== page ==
Common “Tells” of a


In today’s digital world, many of us know to screen for phishing emails, malicious links, or other security threats, but do you apply the same diligence to medical record requests? Fraudulent requests are a growing concern with far-reaching risks, from compromizing sensitive patient data to violating privacy regulations and facing potential legal consequences.

As a leading provider of release of information, we’ve seen our fair share of fraudulent requests. Below is a list of “red flags” we’ve compiled for the HI community as a reference to identify and stop these attacks. Together, we can elevate the standards of data security and patient protection.

1. It is “Urgent”

Bad actors use the same techniques over and over – a tried and trusted technique is to create a sense of urgency. If you’re rushing, you’re less likely to notice poor grammar, formatting, or wrong logos.

fake humanna

*This is an example we have encountered and not an accurate representation of the brand displayed.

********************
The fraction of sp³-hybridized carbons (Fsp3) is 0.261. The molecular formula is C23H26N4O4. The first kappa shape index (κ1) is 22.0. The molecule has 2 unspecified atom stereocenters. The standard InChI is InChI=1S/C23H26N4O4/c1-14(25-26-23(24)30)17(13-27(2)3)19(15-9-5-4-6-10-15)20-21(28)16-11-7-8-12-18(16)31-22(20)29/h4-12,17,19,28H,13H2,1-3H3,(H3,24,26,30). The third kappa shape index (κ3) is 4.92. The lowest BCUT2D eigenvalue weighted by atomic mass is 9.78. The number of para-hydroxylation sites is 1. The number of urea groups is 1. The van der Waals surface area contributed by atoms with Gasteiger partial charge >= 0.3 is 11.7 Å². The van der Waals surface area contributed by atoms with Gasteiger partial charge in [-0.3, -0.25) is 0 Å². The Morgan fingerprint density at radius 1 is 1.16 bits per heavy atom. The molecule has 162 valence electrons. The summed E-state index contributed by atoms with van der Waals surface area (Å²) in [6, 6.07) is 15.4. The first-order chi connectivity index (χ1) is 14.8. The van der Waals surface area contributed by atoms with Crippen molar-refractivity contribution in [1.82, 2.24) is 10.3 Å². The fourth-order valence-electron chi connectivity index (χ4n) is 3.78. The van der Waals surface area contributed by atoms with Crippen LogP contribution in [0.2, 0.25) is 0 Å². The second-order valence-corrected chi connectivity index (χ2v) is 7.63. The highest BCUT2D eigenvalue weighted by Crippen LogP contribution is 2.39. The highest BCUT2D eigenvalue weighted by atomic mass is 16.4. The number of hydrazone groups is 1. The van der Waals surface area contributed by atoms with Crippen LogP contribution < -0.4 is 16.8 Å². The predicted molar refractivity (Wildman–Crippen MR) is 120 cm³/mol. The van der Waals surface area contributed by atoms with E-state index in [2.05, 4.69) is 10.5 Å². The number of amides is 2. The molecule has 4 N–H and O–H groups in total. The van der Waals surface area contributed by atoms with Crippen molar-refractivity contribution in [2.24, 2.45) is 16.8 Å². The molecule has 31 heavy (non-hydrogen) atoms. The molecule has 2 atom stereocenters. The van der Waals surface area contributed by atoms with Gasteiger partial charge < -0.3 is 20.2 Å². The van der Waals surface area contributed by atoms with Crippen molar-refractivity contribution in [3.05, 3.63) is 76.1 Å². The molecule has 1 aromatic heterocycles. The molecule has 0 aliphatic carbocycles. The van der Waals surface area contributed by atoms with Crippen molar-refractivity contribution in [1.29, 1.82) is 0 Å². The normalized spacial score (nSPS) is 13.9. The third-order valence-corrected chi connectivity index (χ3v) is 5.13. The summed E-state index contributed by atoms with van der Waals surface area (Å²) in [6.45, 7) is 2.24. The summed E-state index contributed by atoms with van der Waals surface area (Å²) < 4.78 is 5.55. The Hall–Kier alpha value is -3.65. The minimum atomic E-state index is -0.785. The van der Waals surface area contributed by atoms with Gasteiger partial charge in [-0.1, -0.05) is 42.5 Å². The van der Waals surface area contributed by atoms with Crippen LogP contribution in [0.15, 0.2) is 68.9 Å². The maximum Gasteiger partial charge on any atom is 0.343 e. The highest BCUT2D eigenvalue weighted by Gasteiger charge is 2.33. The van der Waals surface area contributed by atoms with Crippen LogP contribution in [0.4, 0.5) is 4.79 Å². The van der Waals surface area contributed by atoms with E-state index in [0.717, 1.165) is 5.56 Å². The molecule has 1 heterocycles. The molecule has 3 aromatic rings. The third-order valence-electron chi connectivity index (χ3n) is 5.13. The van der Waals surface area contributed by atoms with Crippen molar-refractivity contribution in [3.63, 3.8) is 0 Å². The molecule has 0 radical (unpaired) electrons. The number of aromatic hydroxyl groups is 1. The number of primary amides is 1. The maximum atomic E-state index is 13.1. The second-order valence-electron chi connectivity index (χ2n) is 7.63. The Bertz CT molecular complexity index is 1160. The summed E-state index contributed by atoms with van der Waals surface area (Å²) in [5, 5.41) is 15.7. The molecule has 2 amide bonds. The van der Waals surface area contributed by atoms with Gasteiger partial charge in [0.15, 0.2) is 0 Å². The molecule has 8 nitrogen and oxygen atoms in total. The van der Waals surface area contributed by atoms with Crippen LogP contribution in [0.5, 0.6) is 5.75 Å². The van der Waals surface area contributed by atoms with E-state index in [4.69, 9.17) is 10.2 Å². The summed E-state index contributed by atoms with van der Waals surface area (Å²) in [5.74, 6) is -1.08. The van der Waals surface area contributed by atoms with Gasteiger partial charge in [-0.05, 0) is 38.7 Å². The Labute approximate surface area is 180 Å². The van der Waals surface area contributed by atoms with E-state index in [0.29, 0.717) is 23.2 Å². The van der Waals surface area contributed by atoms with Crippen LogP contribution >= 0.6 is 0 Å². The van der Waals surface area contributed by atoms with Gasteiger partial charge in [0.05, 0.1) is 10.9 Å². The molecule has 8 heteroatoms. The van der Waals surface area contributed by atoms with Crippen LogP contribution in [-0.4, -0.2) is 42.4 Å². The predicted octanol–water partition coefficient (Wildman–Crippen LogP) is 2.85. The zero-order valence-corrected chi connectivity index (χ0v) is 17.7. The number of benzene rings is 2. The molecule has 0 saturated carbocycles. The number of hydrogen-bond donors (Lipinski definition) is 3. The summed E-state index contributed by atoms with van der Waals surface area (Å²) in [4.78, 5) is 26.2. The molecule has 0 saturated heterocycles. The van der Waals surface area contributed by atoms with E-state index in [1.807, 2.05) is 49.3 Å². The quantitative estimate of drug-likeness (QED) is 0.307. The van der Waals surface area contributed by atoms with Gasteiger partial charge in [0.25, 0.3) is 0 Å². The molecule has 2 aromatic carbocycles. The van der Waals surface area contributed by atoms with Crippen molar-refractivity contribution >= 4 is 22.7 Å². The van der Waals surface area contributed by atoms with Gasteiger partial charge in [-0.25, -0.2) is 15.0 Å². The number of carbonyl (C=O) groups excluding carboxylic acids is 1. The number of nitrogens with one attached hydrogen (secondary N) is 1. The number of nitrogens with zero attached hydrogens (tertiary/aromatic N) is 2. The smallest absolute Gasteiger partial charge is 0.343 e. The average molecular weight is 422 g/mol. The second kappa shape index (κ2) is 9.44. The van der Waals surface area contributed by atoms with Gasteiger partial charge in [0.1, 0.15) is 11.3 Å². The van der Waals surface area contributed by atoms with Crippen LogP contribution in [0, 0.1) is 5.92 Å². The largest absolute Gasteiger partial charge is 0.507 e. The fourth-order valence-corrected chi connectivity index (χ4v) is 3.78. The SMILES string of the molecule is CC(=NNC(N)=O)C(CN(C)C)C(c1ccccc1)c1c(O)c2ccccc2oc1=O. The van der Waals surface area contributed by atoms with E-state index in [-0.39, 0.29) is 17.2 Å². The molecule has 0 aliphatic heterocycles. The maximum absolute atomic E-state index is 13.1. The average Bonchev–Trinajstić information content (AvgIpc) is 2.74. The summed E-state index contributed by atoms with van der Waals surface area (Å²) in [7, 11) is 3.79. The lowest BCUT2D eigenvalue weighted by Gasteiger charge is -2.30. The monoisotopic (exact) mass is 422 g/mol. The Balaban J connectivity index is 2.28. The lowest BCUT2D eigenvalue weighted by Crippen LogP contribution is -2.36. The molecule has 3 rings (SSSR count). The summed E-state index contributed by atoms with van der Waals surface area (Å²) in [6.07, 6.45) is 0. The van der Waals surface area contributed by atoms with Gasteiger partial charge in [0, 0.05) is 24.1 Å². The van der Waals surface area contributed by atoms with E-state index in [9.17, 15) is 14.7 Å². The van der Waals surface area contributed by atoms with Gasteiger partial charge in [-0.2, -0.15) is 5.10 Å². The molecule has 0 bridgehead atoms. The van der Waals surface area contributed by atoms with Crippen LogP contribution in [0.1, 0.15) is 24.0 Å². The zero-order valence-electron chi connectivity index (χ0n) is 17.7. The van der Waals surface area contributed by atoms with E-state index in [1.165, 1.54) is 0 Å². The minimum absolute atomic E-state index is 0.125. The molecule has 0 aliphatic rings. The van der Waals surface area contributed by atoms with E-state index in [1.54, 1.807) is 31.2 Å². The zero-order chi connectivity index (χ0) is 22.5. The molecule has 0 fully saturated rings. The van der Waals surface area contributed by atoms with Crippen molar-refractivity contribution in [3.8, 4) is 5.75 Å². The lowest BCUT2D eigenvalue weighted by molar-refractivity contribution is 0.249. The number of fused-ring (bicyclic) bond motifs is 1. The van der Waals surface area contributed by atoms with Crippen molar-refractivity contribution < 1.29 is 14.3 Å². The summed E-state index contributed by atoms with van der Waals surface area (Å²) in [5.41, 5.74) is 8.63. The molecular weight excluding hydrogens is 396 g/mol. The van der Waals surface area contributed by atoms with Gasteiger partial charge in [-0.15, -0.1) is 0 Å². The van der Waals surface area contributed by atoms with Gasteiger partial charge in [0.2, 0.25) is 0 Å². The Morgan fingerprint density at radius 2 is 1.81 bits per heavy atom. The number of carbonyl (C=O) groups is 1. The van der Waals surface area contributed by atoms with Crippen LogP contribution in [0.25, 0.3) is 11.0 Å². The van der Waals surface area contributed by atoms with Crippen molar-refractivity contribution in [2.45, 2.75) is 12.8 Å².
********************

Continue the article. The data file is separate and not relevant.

2. It has the wrong logo/motto

These are national pharmacy chains – and they take their brands seriously. Fax coversheets and letterhead will always be updated.


*These are examples we have encountered and not accurate representations of the brands displayed.

3. It’s signed by a celebrity

Names can be typed or made with a cut/paste signature. Sarah Jessica Parker, Samual L. Jackson, and Jeff Bezos aren’t moonlighting at a pharmacy. Some requesters use the last name “Bolden.”

Fake Celebrity

4. It claims to be HIPAA Compliant

Bad actors use “HIPAA” to appear reputable – this extends to using logos for greater impact or mistakenly using “HIPPA.”

fake hipaa

5. There’s grammatical and formatting mistakes

Just like a phishing email, fraudulent requests will often have poor grammar and poor formatting.

bad grammar

Do you see anything we missed? Let us know at compliance@verisma.com.